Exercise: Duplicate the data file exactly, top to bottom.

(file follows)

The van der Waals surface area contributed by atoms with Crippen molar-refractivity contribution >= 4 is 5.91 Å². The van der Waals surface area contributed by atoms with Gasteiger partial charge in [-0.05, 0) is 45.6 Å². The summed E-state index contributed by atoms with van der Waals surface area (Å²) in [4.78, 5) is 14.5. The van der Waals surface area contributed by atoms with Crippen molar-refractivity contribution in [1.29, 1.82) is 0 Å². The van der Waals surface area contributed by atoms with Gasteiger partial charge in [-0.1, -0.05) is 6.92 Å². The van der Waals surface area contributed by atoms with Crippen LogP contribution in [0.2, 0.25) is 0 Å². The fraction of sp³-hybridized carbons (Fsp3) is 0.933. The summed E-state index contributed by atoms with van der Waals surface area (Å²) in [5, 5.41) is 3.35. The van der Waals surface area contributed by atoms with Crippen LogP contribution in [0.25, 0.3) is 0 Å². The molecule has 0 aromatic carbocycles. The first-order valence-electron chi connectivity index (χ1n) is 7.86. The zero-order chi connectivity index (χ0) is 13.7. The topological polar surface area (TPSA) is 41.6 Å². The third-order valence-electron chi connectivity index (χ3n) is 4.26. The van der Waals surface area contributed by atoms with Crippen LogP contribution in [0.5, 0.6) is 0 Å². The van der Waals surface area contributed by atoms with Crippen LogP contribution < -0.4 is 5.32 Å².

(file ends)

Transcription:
The van der Waals surface area contributed by atoms with Crippen molar-refractivity contribution >= 4 is 5.91 Å². The van der Waals surface area contributed by atoms with Gasteiger partial charge in [-0.05, 0) is 45.6 Å². The summed E-state index contributed by atoms with van der Waals surface area (Å²) in [4.78, 5) is 14.5. The van der Waals surface area contributed by atoms with Crippen molar-refractivity contribution in [1.29, 1.82) is 0 Å². The van der Waals surface area contributed by atoms with Gasteiger partial charge in [-0.1, -0.05) is 6.92 Å². The van der Waals surface area contributed by atoms with Crippen LogP contribution in [0.2, 0.25) is 0 Å². The fraction of sp³-hybridized carbons (Fsp3) is 0.933. The summed E-state index contributed by atoms with van der Waals surface area (Å²) in [5, 5.41) is 3.35. The van der Waals surface area contributed by atoms with Crippen LogP contribution in [0.25, 0.3) is 0 Å². The molecule has 0 aromatic carbocycles. The first-order valence-electron chi connectivity index (χ1n) is 7.86. The zero-order chi connectivity index (χ0) is 13.7. The topological polar surface area (TPSA) is 41.6 Å². The third-order valence-electron chi connectivity index (χ3n) is 4.26. The van der Waals surface area contributed by atoms with Crippen LogP contribution in [0.5, 0.6) is 0 Å². The van der Waals surface area contributed by atoms with Crippen LogP contribution < -0.4 is 5.32 Å².